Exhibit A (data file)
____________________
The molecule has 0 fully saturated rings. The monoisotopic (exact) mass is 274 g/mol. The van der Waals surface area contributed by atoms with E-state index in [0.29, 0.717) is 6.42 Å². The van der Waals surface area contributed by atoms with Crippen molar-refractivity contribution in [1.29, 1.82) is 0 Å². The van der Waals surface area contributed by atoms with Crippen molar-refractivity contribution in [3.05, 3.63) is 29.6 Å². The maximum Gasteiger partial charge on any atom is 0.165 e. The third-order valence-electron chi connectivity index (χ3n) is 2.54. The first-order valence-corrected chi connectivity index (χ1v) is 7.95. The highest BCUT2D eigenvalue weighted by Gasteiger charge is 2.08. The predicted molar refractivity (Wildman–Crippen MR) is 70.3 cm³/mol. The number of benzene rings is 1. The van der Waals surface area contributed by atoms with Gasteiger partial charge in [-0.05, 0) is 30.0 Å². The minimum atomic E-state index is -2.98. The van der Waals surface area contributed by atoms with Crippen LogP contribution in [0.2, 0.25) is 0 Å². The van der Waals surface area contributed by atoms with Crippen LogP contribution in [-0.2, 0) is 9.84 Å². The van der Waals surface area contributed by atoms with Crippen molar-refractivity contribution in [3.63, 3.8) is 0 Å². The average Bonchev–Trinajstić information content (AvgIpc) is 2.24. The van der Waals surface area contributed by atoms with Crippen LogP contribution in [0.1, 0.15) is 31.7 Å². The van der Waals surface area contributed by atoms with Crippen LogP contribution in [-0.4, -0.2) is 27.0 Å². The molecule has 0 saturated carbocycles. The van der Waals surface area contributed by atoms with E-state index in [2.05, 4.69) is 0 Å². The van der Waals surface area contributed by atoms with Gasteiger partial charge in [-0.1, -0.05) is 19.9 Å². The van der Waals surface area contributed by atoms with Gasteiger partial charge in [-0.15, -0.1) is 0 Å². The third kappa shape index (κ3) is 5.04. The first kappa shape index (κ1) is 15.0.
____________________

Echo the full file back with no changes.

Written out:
The molecule has 0 fully saturated rings. The monoisotopic (exact) mass is 274 g/mol. The van der Waals surface area contributed by atoms with E-state index in [0.29, 0.717) is 6.42 Å². The van der Waals surface area contributed by atoms with Crippen molar-refractivity contribution in [1.29, 1.82) is 0 Å². The van der Waals surface area contributed by atoms with Crippen molar-refractivity contribution in [3.05, 3.63) is 29.6 Å². The maximum Gasteiger partial charge on any atom is 0.165 e. The third-order valence-electron chi connectivity index (χ3n) is 2.54. The first-order valence-corrected chi connectivity index (χ1v) is 7.95. The highest BCUT2D eigenvalue weighted by Gasteiger charge is 2.08. The predicted molar refractivity (Wildman–Crippen MR) is 70.3 cm³/mol. The number of benzene rings is 1. The van der Waals surface area contributed by atoms with Gasteiger partial charge in [-0.05, 0) is 30.0 Å². The minimum atomic E-state index is -2.98. The van der Waals surface area contributed by atoms with Crippen LogP contribution in [0.2, 0.25) is 0 Å². The van der Waals surface area contributed by atoms with Crippen LogP contribution in [-0.2, 0) is 9.84 Å². The van der Waals surface area contributed by atoms with Crippen molar-refractivity contribution in [3.63, 3.8) is 0 Å². The average Bonchev–Trinajstić information content (AvgIpc) is 2.24. The van der Waals surface area contributed by atoms with Crippen LogP contribution in [0.1, 0.15) is 31.7 Å². The van der Waals surface area contributed by atoms with Crippen LogP contribution in [-0.4, -0.2) is 27.0 Å². The molecule has 0 saturated carbocycles. The van der Waals surface area contributed by atoms with E-state index in [2.05, 4.69) is 0 Å². The van der Waals surface area contributed by atoms with Gasteiger partial charge in [-0.1, -0.05) is 19.9 Å². The van der Waals surface area contributed by atoms with Gasteiger partial charge in [-0.15, -0.1) is 0 Å². The third kappa shape index (κ3) is 5.04. The first kappa shape index (κ1) is 15.0.